Phil Jackson: Greatest Coach Ever?

Chris CiprianoCorrespondent IIJune 17, 2009

ORLANDO, FL - JUNE 14:  Head coach Phil Jackson of the Los Angeles Lakers answers questions during the post game news conference after the Lakers defeated the Orlando Magic 99-86 to win the NBA Championship in Game Five of the 2009 NBA Finals on June 14, 2009 at Amway Arena in Orlando, Florida.  NOTE TO USER:  User expressly acknowledges and agrees that, by downloading and or using this photograph, User is consenting to the terms and conditions of the Getty Images License Agreement.  (Photo by Chris Graythen/Getty Images)

With the Lakers winning their 15th championship in franchise history, coach Phil Jackson won his 10th career title setting not only NBA records for most titles by a coach, but in any sport. Jackson passed the late Red Auerbach, who won nine titles with the Celtics in the '50s and '60s, including an unprecedented eight in a row, a feat that will never be repeated.

Now the question becomes whether Phil is the greatest coach of all time. Going on winning alone (which is the most important thing when you boil it all down), Phil has  beaten him, but only by one title. Phil has gotten some criticism because he always had the best talent. Yes, he did have MJ, Shaq, and Kobe on all of his title teams, but Auerbach had Russell on every one of his title teams.

Both Jackson and Auerbach were great managers of talent. It’s not always the easiest thing to win when you have the best players. You have to manage all of the star players and keep them in check, and you always have a target on your back. But they both managed to keep their respective teams together and lead them to championships, especially Phil, who managed to keep Shaq and Kobe happy enough together en route to three championships and also control Dennis Rodman and Scottie Pippen in Chicago.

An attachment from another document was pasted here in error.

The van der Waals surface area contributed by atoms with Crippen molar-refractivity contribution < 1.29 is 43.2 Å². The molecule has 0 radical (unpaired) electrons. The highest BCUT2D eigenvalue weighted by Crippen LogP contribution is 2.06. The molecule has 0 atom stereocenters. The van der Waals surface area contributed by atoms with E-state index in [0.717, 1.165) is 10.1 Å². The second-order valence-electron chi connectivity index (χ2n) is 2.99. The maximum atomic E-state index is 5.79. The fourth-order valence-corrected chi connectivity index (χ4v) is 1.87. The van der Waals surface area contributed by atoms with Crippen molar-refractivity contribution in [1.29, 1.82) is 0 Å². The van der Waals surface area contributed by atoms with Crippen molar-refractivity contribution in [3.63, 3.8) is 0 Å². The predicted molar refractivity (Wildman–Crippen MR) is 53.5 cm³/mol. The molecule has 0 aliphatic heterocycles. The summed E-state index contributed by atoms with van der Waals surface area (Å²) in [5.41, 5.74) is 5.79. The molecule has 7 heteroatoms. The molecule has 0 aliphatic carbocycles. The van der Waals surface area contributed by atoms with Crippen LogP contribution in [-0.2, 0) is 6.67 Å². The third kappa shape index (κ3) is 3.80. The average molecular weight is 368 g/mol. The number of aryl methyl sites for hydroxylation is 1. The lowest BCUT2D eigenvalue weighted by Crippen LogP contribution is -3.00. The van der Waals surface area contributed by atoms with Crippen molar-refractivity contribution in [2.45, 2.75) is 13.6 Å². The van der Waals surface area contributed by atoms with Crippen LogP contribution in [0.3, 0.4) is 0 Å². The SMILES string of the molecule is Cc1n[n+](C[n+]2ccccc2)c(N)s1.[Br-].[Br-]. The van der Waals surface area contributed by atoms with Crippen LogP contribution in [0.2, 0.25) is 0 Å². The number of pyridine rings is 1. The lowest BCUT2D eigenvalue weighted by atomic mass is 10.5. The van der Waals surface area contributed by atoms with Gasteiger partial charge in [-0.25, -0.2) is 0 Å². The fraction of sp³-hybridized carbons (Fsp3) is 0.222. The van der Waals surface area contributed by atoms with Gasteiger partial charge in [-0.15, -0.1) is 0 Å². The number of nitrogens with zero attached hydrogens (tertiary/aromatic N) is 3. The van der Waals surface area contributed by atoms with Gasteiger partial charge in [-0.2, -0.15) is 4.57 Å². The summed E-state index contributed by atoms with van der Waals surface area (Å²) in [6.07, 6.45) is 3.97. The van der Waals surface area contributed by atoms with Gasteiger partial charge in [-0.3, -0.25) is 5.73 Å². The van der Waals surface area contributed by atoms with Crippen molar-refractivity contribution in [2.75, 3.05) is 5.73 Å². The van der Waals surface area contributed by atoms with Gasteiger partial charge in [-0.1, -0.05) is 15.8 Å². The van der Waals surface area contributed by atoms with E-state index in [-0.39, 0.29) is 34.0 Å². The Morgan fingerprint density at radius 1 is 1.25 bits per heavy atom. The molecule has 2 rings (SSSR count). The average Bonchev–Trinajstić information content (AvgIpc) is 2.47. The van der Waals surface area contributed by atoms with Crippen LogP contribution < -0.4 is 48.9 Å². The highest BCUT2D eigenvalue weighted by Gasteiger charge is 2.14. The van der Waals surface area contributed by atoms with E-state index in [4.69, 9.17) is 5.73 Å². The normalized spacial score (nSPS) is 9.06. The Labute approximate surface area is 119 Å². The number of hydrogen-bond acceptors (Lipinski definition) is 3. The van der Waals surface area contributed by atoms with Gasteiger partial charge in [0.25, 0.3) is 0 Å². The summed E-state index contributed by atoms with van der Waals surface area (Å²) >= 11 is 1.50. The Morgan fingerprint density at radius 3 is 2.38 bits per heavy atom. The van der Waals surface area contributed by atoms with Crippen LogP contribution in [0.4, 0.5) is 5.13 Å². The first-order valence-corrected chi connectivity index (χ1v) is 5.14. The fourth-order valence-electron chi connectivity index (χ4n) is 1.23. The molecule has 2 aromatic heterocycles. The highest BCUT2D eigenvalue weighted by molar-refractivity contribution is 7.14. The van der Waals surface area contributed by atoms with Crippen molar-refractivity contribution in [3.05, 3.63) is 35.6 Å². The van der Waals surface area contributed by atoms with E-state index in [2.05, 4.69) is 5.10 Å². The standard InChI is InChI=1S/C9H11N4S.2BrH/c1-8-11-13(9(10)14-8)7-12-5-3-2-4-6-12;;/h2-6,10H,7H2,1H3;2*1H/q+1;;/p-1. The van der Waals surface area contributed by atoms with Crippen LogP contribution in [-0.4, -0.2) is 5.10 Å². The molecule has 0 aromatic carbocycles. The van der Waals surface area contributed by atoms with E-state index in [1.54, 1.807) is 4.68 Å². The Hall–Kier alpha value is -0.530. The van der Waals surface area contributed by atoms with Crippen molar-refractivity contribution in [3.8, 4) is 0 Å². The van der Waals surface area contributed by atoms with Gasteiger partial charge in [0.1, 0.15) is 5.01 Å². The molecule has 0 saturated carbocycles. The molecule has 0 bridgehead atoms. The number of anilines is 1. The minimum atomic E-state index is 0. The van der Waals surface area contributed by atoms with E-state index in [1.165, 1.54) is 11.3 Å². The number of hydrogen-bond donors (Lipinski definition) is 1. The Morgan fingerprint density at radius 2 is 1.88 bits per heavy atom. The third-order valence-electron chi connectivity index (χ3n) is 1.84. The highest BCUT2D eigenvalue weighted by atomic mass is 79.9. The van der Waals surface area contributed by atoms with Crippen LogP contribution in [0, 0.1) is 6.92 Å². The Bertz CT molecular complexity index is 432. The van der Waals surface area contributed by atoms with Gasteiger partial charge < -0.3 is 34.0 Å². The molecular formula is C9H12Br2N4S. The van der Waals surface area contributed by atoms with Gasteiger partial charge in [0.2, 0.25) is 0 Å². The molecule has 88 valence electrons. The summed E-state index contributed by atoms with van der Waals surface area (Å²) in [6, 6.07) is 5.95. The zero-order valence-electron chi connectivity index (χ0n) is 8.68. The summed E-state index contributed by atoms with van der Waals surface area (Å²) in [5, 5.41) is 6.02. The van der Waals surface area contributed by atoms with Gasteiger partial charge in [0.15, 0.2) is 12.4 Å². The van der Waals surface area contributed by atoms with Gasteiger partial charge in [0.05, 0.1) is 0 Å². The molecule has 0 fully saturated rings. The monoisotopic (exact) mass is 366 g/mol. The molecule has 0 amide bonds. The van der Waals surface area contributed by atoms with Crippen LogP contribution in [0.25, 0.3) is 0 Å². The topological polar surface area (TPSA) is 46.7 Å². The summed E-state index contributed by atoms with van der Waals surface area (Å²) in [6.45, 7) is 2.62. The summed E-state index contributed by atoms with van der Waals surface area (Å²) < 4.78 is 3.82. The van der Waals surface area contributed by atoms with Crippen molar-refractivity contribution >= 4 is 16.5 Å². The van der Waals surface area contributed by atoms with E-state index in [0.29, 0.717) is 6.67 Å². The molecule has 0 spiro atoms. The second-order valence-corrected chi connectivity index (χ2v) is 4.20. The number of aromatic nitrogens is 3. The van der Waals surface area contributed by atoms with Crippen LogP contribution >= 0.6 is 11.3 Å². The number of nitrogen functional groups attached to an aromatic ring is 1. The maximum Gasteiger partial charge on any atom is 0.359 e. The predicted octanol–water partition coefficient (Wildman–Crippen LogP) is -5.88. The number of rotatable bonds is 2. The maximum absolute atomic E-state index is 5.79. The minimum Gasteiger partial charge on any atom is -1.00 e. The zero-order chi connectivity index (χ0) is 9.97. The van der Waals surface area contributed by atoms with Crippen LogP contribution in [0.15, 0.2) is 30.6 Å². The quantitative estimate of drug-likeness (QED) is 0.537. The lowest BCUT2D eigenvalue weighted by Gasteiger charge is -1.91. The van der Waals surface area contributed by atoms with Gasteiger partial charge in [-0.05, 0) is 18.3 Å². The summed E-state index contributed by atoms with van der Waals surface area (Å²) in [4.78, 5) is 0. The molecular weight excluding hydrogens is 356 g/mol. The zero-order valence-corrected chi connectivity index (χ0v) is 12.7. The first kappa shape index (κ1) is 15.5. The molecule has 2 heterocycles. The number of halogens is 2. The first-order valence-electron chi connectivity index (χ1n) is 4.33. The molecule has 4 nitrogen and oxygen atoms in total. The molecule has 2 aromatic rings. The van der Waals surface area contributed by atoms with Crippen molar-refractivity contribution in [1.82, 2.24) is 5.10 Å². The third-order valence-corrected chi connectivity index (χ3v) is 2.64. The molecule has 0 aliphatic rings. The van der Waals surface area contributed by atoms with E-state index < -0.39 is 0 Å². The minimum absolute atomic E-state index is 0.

Phil won his ten championships with two different teams (Lakers and Bulls). Even though he had great players on both teams, it still much harder to win with two different teams than to do it with just one. Also, if the whole MJ retirement fiasco never happened, we would likely not even be having this argument as Phil and the Bulls would have more than likely won in '94 and '95, which would have given Phil eight in a row, matching Red’s streak. The Bulls still advanced to the conference semifinals both seasons without Jordan, but could have had an eight peat instead of the two three peats.

Russell was every bit as dominant back in the day as MJ was recently, and the competition was not nearly the level it is today. When Auerbach won his titles, there were either eight or nine teams in the league and almost every time the Celtics only had to win two rounds in the playoffs to win the title. When Jackson won, there were at least 27 other teams in the league every season and four rounds in the playoffs. Now you tell me which path seems harder.

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I also saw a stat today about Bill Russell that stunned me. In his career, he played in 21 win or go home games including college, the pros, and the Olympics, and his record in all of those games was 21-0. I was shocked when I heard it and thought I misheard but I did not. It certainly helps your chances when you have a player like that on your team.

I’m not trying to diminish what Red Auerbach accomplished. Winning eight consecutive is a remarkable accomplishment. All I’m saying is that Phil's accomplishments in this era of basketball (which includes free agency), you have to give him the nod as the greatest coach of all time.